Investigative journalism gets the hook.
In the December 2014 issue of Rolling Stone (released in November), writer Sabrina Rubin Erdely published a devastating article detailing an alleged gang rape concurring at The University of Virginia chapter of the Phi Kappa Psi fraternity. Following the publishing of the article, the UVA campus was rocked with negative reaction, resulting in the short term suspension of all fraternities on campus. There were cries of condemnation of Greek life by professors and students alike. Demonstrations occurred in front of the Phi Kappa Psi house, and vandalization followed, with cinder blocks and bottles being thrown through house windows. Things got so heated and dangerous that several members of the fraternity left the house.
However, cracks soon appeared in the reporting of the story, and ultimately, on December 5, 2014 Rolling Stone issued an apology, citing “discrepancies” in the circumstances of the Story.
On April 5, 2015 the Columbia School of Journalism published a highly critical review of the story and the methodology of Rolling Stone in researching and publishing the story in question.
Now, The University of Virginia chapter of the Phi Kappa Psi fraternity, has announced its intention of filing a lawsuit against Rolling Stone for its “reckless” reporting.
By UVA? NO. (UVA is a governmental entity, and governmental entities cannot sue for defamation.)
By The University of Virginia chapter of the Phi Kappa Psi fraternity, or individual members? Hmmm, well, maybe, possibly.
The Libel law standard explains why the is answer on UVA is definitive, while the answer on the fraternity and/or its members is, well, lawyerish.
Here is the law in Virginia as it pertains to Libel:
(1) a publication about the plaintiff,
(2) of an actionable statement,
(3) with the requisite intent.
So what is an actionable statement? The courts have defined an “actionable statement” to be a statement that is both false and defamatory , causing damage to the person about whom the statement is made.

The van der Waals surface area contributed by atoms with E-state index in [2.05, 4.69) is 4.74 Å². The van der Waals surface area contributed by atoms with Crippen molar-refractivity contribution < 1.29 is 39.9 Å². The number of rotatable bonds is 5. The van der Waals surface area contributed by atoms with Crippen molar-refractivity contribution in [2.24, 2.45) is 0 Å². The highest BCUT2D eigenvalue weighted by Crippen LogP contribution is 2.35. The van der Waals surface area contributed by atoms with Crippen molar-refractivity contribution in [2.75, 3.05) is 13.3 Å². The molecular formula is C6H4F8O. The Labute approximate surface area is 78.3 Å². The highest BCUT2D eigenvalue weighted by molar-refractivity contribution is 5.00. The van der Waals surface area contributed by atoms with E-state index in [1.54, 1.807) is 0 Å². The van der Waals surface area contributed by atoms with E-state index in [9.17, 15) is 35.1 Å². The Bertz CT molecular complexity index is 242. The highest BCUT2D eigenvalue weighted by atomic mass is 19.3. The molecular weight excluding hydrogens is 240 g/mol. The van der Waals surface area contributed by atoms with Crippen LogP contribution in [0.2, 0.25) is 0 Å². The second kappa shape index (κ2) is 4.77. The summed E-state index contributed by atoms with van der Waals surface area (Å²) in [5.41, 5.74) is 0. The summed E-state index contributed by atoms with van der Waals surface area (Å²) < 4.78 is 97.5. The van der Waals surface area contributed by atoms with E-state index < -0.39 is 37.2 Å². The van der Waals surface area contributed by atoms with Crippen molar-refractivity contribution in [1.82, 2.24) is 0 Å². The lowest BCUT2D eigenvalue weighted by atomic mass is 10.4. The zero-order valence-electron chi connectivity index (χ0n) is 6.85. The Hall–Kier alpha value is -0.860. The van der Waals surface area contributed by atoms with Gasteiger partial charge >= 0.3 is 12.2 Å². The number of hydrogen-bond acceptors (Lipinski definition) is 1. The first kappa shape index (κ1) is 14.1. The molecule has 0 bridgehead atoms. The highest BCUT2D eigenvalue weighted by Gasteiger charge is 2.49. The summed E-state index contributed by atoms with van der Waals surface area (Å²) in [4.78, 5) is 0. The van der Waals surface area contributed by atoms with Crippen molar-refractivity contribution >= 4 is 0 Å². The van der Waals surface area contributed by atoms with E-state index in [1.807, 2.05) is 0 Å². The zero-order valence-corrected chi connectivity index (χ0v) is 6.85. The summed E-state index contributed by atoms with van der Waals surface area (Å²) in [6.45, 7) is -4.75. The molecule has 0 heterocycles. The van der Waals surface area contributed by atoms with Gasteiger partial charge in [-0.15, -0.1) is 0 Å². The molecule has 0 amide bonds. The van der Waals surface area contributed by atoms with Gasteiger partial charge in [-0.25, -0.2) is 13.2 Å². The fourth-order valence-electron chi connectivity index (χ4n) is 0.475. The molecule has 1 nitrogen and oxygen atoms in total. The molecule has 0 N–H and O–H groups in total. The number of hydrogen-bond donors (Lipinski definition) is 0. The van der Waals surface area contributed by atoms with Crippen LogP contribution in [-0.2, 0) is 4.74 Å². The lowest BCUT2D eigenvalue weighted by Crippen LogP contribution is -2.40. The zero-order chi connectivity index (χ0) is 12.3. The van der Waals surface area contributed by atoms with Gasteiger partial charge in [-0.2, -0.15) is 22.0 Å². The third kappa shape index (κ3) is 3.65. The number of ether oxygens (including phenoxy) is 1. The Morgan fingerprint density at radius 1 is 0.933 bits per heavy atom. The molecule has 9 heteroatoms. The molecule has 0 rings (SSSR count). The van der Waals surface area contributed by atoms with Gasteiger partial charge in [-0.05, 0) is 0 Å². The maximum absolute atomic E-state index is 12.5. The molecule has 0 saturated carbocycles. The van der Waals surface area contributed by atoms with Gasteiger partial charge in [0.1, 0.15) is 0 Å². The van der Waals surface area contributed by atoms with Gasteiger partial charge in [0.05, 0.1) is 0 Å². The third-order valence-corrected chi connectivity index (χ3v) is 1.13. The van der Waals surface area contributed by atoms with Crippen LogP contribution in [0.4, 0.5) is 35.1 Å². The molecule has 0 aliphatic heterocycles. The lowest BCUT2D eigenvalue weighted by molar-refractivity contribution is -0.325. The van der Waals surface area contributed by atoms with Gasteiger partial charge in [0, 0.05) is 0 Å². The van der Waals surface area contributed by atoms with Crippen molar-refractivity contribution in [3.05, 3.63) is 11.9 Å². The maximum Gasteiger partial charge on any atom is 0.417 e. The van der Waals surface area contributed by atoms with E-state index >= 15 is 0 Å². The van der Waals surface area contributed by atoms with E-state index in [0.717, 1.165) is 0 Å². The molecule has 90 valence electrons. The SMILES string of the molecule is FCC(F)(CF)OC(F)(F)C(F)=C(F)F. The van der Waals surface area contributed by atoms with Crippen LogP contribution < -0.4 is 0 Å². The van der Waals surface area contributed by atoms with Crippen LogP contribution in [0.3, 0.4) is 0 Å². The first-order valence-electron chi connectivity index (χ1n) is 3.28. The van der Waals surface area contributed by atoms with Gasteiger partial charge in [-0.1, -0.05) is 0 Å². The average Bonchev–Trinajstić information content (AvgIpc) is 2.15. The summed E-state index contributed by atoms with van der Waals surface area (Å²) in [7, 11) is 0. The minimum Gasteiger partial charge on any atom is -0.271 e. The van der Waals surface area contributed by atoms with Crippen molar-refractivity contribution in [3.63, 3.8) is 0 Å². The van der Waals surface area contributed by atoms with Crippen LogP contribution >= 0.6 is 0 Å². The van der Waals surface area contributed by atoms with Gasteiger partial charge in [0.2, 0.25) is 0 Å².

The next level of analysis is whether the fraternity is an identifiable plaintiff, or is it simply a (too) large group?
If the group is too large, suit would be unlikely.
Example: I can’t sue if someone tells a lawyer joke, but if the joke identifies me by name, is published, with the intent to defame me….well, maybe I could.
Another rub-truth is a complete defense in a libel action, which raises a fascinating angle: What if the story was factually inaccurate as published, but contained some core truth in terms of what was described. Might a trial reopen the issue of fraternity life on campus? Are there stories that could move the needle closer to truth than it exists now? If sued, one would expect Rolling Stone to explore all defenses available to it. I am not suggesting that there are skeletons that would be unearthed, but clearly this is an issue that Phi Kappa Psi will want to explore when considering suit. Lawsuit discovery can be expansive, and fraternity life at UVA will go back under the microscope if suit is filed.
Finally, plaintiffs in a libel case need to prove damages, which can include lost reputation, loss of income/ employablity, etc. This will be a challenge as well. Fraternity members could argue that they are known on campus as members, and thus have been harmed. But all in all, not an easy mountain to climb.
In the end, these are tough questions for Phi Kappa Psi and their lawyers to consider and evaluate. If a suit is indeed filed, they and the public need to be prepared for more information on this issue to be revealed, either at trial, if it gets that far, or through possible press leaks during discovery.
And in the end, maybe that is not such a bad thing, regardless of where the evidence leads.
Contact us at Favaloro Law Offices if you wish to discuss this issue further, or leave a comment below. We are a full service litigation firm concentrating in medical malpractice and personal injury law.